That was up from 3.4 million in April, was the second-most for any month so far this year and was up 16 percent from the 3.1 million in May 2011.

The latest fundraising numbers are in for the two presidential campaigns, and the amounts are eye-popping. President Obama and the Democratic Party raised $71 million, which is an enormous haul. But it was dwarfed by Mitt Romney and the Republican National Committee, which together raised $106 million in the month of June.

Feds: 11 years should punish Ala. casino bribery

Jul 9, 2012

Federal prosecutors are recommending that Country Crossing casino developer Ronnie Gilley spend nearly 11 years in prison for offering millions of dollars in bribes to Alabama legislators.

They're also suggesting that Gilley's lobbyist, Jarrod Massey, spend slightly more than 11 years behind bars for his role in the case.

Prosecutors filed their recommendations Monday with U.S. District Judge Myron Thompson. He's scheduled to sentence the two July 16, along with former state Rep. Terry Spicer of Elba.

Number of Alabamians on food stamps growing again

Jul 9, 2012
ajmexico / Flickr

Nearly one in five Alabama residents is getting food stamps, and the number is growing again after declining for a few months.

The number of Alabamians on food stamps peaked at 916,000 in December and then began declining slightly each month. It reached a low of 902,000 people in April.

Then, in May, the number rose to nearly 907,000 people on food stamps. That's the equivalent of 19 percent of Alabama's residents.

The increase coincided with Alabama's unemployment rate going up in May after declining for several months.

Former Ala. governor tries again on trial request

Jul 9, 2012
By Mike Disharoon / Wikimedia Commons

The attorney for Don Siegelman is asking a federal judge to set aside his order denying the former Alabama governor a new trial.

Siegelman attorney Peter Sissman filed the request Monday with U.S. District Judge Mark Fuller in Montgomery. The attorney wants a delay so he can have more time to try to get documents about former U.S. Attorney Leura Canary.

Canary was the chief federal prosecutor in Montgomery during the case, but she stepped aside. Siegelman's side contends she still had some involvement.

Thousands of people still awaiting tax refunds

Jul 9, 2012

State officials say more than 25,000 individuals or married couples who are owed income tax refunds still haven't gotten them.

The state has paid more than a million personal income tax refunds so far this fiscal year.

Revenue Department spokeswoman Carla Snellgrove said state officials have sent personal income tax refunds totaling $480.8 million to 1,042,192 individuals or couples from Oct. 1 through Friday. The state's 2012 fiscal year started Oct. 1.

Video surveillance added at Alabama Statehouse

Jul 9, 2012
black indoor surveillance camera
psammy / Wikimedia Commons

Legislative committee rooms at the Alabama Statehouse in Montgomery are getting video surveillance equipment.

The Alabama Department of Homeland Security announced it has awarded a grant of $72,836 to perform the work. Homeland Security Director Spencer Collier is a former legislator. He says the investment will protect legislators, staff and visitors to the Statehouse.

Officials say the equipment is being added in space previously used by the state attorney general that has now been converted to meeting rooms for legislative committees.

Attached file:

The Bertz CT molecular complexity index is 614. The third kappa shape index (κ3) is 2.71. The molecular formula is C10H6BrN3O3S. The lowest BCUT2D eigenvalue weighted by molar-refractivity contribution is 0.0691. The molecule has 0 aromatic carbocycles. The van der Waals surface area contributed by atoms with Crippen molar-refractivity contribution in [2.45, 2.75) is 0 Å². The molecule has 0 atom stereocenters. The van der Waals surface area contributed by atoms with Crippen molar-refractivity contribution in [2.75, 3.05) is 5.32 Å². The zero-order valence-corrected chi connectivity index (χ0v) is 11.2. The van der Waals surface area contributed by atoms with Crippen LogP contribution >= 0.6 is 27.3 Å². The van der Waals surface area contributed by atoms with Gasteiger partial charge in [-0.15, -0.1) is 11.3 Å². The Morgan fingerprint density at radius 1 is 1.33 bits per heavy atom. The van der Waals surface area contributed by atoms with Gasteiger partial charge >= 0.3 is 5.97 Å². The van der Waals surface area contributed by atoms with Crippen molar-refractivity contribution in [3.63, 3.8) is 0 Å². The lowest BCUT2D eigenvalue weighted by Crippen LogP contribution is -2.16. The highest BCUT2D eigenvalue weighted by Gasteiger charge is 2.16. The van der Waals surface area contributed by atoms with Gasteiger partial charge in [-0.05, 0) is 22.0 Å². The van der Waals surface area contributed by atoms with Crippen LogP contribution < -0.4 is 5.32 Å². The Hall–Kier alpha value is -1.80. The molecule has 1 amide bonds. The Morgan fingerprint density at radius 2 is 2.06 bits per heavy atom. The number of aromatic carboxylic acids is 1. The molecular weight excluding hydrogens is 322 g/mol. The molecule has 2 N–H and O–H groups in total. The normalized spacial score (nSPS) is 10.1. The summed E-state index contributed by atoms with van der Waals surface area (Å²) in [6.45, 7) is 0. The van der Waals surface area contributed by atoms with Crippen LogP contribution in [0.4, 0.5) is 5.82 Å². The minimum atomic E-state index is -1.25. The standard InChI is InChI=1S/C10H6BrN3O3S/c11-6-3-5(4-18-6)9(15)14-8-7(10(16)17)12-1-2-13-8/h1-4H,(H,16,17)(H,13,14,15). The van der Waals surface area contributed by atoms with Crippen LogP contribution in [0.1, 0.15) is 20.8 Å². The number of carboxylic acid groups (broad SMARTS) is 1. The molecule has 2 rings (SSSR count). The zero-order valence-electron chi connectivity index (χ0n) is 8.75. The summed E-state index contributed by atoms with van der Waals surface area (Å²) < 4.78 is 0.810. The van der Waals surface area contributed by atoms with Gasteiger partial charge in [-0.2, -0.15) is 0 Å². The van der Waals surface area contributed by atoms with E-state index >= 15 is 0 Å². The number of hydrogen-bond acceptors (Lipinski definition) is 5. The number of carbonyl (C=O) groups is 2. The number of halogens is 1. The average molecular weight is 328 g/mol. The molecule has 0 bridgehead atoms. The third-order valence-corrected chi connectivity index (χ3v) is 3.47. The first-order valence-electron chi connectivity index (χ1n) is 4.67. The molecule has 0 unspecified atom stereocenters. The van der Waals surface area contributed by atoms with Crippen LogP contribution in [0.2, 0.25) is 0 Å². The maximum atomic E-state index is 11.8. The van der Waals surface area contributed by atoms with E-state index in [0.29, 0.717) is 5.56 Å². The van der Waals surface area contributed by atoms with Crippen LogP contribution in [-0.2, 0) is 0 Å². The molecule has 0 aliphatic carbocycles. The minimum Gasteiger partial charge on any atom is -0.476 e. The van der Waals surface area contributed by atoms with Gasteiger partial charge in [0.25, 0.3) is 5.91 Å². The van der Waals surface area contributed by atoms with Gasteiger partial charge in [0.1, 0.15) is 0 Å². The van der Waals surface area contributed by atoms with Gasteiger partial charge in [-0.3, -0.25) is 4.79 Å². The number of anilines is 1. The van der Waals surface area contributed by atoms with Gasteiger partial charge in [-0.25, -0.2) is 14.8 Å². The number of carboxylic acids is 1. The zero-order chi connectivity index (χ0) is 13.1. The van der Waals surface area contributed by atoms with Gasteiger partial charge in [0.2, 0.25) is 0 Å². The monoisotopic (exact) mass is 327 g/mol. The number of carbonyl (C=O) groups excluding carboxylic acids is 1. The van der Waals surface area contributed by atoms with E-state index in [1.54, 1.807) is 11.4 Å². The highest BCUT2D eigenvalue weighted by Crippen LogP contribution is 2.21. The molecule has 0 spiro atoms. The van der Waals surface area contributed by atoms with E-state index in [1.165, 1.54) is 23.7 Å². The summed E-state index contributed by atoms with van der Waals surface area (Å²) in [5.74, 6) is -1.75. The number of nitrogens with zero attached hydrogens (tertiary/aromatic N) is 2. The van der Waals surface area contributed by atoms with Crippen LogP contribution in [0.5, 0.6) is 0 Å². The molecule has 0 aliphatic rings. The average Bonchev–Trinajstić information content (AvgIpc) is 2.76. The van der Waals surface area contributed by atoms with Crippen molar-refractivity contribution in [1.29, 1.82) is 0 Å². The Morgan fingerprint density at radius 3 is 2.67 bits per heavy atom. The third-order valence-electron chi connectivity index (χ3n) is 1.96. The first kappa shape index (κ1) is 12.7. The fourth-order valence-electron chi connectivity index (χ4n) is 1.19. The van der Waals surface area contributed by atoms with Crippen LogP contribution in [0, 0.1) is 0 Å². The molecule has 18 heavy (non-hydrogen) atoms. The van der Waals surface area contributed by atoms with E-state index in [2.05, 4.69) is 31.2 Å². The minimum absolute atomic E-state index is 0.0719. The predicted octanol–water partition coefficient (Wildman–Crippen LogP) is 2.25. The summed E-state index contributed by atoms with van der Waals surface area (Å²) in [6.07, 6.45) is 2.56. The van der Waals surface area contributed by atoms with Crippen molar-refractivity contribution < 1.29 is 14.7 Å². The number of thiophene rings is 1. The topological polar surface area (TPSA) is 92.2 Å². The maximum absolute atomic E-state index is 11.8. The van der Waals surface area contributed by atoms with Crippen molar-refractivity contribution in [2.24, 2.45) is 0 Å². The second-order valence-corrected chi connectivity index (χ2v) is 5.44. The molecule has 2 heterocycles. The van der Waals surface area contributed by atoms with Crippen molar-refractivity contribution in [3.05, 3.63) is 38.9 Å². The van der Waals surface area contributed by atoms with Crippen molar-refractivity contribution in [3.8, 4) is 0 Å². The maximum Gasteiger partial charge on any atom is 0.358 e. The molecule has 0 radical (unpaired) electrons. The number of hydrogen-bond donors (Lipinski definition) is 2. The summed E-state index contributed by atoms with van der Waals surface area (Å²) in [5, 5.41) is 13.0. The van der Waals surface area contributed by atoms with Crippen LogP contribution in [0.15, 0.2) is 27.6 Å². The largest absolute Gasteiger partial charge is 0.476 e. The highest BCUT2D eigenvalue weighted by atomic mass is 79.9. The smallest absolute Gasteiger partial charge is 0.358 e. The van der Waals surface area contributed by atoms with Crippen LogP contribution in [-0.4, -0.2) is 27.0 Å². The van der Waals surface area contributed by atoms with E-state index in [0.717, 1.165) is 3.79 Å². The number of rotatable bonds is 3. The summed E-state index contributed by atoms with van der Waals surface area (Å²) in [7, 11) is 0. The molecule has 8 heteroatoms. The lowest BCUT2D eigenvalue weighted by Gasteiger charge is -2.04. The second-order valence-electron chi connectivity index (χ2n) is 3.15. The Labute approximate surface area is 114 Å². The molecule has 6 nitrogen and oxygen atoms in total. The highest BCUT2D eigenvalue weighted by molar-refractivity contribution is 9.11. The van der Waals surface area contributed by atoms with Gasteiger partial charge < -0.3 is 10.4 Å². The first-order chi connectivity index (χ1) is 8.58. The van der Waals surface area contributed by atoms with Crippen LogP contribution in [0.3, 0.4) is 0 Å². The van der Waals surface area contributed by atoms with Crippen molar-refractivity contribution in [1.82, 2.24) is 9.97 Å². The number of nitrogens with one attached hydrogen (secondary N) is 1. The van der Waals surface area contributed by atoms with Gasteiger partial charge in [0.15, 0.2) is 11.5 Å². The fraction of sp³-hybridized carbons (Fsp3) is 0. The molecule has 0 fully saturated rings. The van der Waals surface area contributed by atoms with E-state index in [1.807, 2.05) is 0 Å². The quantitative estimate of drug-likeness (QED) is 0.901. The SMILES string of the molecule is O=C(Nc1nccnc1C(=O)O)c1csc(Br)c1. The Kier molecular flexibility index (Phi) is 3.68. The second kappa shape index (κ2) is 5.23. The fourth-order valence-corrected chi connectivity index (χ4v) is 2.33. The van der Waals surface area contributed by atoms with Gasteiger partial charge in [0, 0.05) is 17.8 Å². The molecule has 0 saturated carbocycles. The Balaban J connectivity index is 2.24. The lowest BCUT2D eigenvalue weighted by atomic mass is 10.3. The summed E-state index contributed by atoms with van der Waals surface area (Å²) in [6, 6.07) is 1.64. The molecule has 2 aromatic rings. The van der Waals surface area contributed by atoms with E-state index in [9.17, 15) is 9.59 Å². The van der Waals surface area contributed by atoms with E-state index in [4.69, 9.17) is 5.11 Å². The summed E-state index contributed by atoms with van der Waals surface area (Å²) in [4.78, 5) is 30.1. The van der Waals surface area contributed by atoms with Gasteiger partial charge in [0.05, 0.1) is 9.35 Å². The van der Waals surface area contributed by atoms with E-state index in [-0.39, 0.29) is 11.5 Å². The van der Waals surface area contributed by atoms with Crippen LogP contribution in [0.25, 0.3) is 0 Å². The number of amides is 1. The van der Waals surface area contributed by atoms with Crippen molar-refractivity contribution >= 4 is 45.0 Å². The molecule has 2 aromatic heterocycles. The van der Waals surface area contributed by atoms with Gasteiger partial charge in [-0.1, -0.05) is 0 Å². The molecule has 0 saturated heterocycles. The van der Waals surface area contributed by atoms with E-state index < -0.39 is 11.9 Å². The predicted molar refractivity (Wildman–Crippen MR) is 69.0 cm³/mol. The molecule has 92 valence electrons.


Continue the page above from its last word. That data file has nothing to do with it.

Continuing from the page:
Setting the stage for more election-year debate over taxes and economic policy, President Obama this morning challenged Republicans to support a plan to extend for one year — but only for families earning less than $250,000 annually — the so-called Bush tax cuts.

Republicans want the tax cuts, which expire at the end of 2012, to continue for everyone. Obama says it's time for wealthier taxpayers to pay more because that will help narrow future budget deficits.

The Nation: The Public Wants Public Sector Jobs

Jul 9, 2012

Bryce Covert is the Editor of the Roosevelt Institute's New Deal 2.0 blog and a writer for The Nation.

It's no secret anymore (particularly since Obama's The-Private-Sector-Is-Doing-Fine-Gate) that there have been huge numbers of government worker layoffs during the recovery. Many are rightly pointing out that this is only making the jobs crisis worse. But what's behind those losses?

There's been lots of talk about how the Supreme Court's landmark decision to uphold the health care law could affect the federal Medicaid program and President Obama's political standing. But days after the historic ruling, lawyers say they're still teasing out the consequences for other key areas of the law — including civil rights.

At first blush, it might seem odd that a case about the Affordable Care Act would send civil rights experts scrambling back to their law books.

Aziz Huq is an assistant professor at the University of Chicago Law School, and previously litigated national security cases at the Brennan Center for Justice

Some Alabama boards not following immigration law

Jun 28, 2012

Some state regulatory boards aren't abiding by a requirement in Alabama's new immigration law that they check the legal residency of people getting licenses to do business in the state.

The state Examiners of Public Accounts issued reports saying the Alabama Home Builders Licensure Board and the Alabama Manufactured Housing Commission have ``not taken action to comply with state law that requires its licensees to be either United States citizens or lawfully present in the United States.''

Governor Bentley disappointed with health care ruling

Jun 28, 2012

Alabama Gov. Robert Bentley says he is ``deeply disappointed'' with the U.S. Supreme Court ruling upholding much of the federal health care legislation.

Bentley issued a statement shortly after the Supreme Court's health care ruling was announced saying that the health care act created more regulation and bureaucracy.

Bentley calls the health care act the worst legislation to come out of Congress. He says the legislation must be repealed.

Interactive: Inside The Health Care Ruling

Jun 28, 2012

The U.S. Supreme Court on Thursday upheld the Affordable Care Act. Use this interactive to see key portions of the ruling.

Copyright 2013 NPR. To see more, visit http://www.npr.org/.

A federal agency says it has the legal authority to give Georgia more water from a disputed reservoir, though it has not made a final decision on how much to release.

The U.S. Army Corps of Engineers said in documents released Tuesday that it has the legal ability to give metro Atlanta communities access to 705 million gallons of water per day from Lake Lanier on the Chattahoochee River to meet needs through 2030.

That reservoir is the focus of a long-running legal dispute between Alabama, Florida and Georgia.